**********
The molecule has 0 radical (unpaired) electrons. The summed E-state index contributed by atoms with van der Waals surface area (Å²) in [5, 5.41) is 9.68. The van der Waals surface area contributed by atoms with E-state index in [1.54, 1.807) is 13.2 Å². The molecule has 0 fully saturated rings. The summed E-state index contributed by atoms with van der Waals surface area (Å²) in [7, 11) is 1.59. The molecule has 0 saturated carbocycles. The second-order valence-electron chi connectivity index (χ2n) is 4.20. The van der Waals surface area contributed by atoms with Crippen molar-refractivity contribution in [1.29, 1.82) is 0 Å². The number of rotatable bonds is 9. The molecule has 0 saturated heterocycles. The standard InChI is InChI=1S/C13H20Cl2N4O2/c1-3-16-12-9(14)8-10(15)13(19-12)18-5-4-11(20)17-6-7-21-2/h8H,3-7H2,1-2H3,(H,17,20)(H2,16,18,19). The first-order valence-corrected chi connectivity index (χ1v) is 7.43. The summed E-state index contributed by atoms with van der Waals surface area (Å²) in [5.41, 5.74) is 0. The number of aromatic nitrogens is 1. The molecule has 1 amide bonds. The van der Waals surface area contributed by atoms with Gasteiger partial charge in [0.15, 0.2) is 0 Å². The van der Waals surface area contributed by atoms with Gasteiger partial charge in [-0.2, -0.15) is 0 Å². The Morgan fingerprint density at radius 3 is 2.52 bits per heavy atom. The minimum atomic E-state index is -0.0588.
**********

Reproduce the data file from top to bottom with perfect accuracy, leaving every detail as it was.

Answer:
The molecule has 0 radical (unpaired) electrons. The summed E-state index contributed by atoms with van der Waals surface area (Å²) in [5, 5.41) is 9.68. The van der Waals surface area contributed by atoms with E-state index in [1.54, 1.807) is 13.2 Å². The molecule has 0 fully saturated rings. The summed E-state index contributed by atoms with van der Waals surface area (Å²) in [7, 11) is 1.59. The molecule has 0 saturated carbocycles. The second-order valence-electron chi connectivity index (χ2n) is 4.20. The van der Waals surface area contributed by atoms with Crippen molar-refractivity contribution in [1.29, 1.82) is 0 Å². The number of rotatable bonds is 9. The molecule has 0 saturated heterocycles. The standard InChI is InChI=1S/C13H20Cl2N4O2/c1-3-16-12-9(14)8-10(15)13(19-12)18-5-4-11(20)17-6-7-21-2/h8H,3-7H2,1-2H3,(H,17,20)(H2,16,18,19). The first-order valence-corrected chi connectivity index (χ1v) is 7.43. The summed E-state index contributed by atoms with van der Waals surface area (Å²) in [5.41, 5.74) is 0. The number of aromatic nitrogens is 1. The molecule has 1 amide bonds. The van der Waals surface area contributed by atoms with Gasteiger partial charge in [0.15, 0.2) is 0 Å². The van der Waals surface area contributed by atoms with Gasteiger partial charge in [-0.2, -0.15) is 0 Å². The Morgan fingerprint density at radius 3 is 2.52 bits per heavy atom. The minimum atomic E-state index is -0.0588.